thanks for the kind words and encouragment. It was overwhelming at first for me to think of this as a life long battle. I always hoped that after I stopped using it would simply go away and I would move on. It took me a long time to accept that I would be battling this forever. Also a question to everybody out there, Does anyone who uses suboxone ever have a hard time waking up in the morning? I almost feel the same way in the morning as if i hasd been using. Im talking drowsiness and being overly tired. Maybe my dose is too high
Ping, first good morning, and welcome to the board.
You found a good place in coming here. We are definetly all supportive of each other here; you will find that there is much experience with what you are going thru right now and with that can come much inspiration to help you get clean from the opiates that hold you hostage.
I know, I've been right there where you are with the opiates and by the grace of God and with help from folks here I am now over 2 months clean from those devil pills.
By admitting that you have a problem with the oxys you have made a great start. You need to make a plan and stick to it. I would suggest a slow taper.Write down a plan, and stick to it. I find that most dont have the greatest luck quitting cold turkey, especially off of a strong opiate like Ocycontin.
Keep posting, read alot here and make a plan. Keep us posted on your progress. I think you'll find it helps so much to post your thoughts here. It takes a load off your chest, and you can get so much info here, and you will find that folks here are very ready to help you thru this, and get your life back on track, the way it should and need to be.
I appreciate the support from all. I am currently on day 6 of my latest attempt at clean living. Ive had many day sixes throughout my numerous attempts at stopping but i must say that I realy feel good about this time. As I previously mentioned I have been on a suboxone program and the thought of using has not really been on my mind too much. I know this is not a permanent thing but it has made it a little easier thus far. I feel pretty good otherwise, I have been working out again and I have also been reading a lot and i think this is what has kept my mind off of using. In one of my recent posts I mentioned that I dont know why when I feel so great not using, I ever go back to it again. I guess this just speaks volumes as to how strong addiction can be. I thik the support from this site and knowing that peopole are reading what I write is very helpful and I encourage anyone whos out there to please comment. thank you once again, I dont know if you guys know how helpful it is to hear from other people who have been through this. I no longer feel so alone and isolated with this problem of mine. thanks.
I still have a question oout there for anyone who is on a suboxone program. Does anyone have trouble waking up in the morning? I started on 16mg a day and I figured once my does went down I would not be as drowsy and still tired in the morning but as my does decreases this does not change. If I do not get at least 8 or 9 hours of sleep it is nearly impossible to get out of bed. It basically feels the same waking up in the morning as it did when I was using. I was just wondering if anyone has this same problem or has heard of this at all. Thank you.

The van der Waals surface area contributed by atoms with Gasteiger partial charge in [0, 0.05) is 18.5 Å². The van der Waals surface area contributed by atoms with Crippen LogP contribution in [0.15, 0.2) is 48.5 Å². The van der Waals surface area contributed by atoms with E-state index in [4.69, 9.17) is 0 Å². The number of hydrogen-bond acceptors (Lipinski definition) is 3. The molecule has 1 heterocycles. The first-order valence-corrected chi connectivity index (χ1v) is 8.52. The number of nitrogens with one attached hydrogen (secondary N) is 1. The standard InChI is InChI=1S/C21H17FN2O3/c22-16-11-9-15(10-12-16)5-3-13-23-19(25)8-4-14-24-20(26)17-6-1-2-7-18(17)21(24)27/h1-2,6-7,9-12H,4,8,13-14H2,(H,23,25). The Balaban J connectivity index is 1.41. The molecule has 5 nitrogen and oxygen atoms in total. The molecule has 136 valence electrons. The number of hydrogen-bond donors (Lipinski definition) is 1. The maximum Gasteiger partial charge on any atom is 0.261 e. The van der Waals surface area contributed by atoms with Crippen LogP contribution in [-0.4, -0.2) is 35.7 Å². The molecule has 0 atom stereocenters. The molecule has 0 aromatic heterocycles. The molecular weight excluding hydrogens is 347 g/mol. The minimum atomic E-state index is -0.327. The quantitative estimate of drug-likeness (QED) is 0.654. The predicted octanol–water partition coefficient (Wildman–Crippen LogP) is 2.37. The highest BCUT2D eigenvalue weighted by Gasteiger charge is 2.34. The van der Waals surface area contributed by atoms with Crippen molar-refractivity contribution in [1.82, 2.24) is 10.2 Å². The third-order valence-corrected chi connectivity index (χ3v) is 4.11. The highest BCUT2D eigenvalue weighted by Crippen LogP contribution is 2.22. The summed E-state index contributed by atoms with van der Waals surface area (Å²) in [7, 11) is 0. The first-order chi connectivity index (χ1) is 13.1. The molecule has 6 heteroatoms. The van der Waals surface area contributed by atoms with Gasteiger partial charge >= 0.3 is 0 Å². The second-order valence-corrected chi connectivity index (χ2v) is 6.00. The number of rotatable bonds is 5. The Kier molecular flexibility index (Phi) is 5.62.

I was in Boston the second week in June. Sat in the "Green Monster" It was awesome. I have been on suboxone for 11 months. I know what you mean about not waking up. I could sleep forever. Before, even being on Loritabs, if I got more than 6 hours sleep, it was a miracle. I think while we are on the pills our body and mind wakes us up and says "feed me". Hang in there. As you will see, I have lurked these boards for awhile. Almost same story as everyone else. I do believe the Sub has changed my life for the better. If something else comes up, give me a shout.
I'm new to the site as well. Just found it on Thursday night actually. I've hardly been able to do anything else since then because all I want to do is read all of the threads. I don't know anything about Suboxone but I wanted to wish you all the luck in the world trying to get off all the meds. I think it is a brave thing you're doing. I'm about to start tapering off of my meds in less than 2 weeks so any advice you have about the whole process I'd love to hear. Well good luck, sounds like you're doing really well. If there's anything you need just holler! Have a good one. Stay strong!
thank you for the kind words iwilldothis. today i have been 4 weeks without using and feel really good about it. I would love to give you advice about your tapering but I have to be honest I never had much luck in tapering down. I was addicted to oxycontin and anytime i had a plan to taper i would aquire a large amount and plan out a taper. executing the taper however was extremely difficult. Every time I would simply use in larger doses. I was never able to stop for more than three weeks or so. That was until I discovered suboxone. I know suboxone is a controversial subect on this board but I am a believer. after my first suboxone does I did not use for 3.5 months. Unfortuanetly I had a relapse for about a month and now have been clean again for a month. This time I really believe that I am on the path and feel stronger than ever. I just wanted to let you know my experience with tapering and my experience with addiction. good luck!!!! stay on this site, it has really helped me and I feel like it has been a great tool for my recovery.
loopman thank you for youru response. Glad to hear you enjoyed your experience in boston and had teh good fortune of seeing a red sox game at fenway. With the recent success of boston sports teams the country seems to be very anti boston and its good to hear someones positive experience. As my suboxone dose had decreased I have noticed a little improvement in my drowsiness in the morning. I agree with you that suboxone has saved my life. I only wish I had considered it earlier. One thing I know is that my savings acount would be a little larger. Keep it up!!!!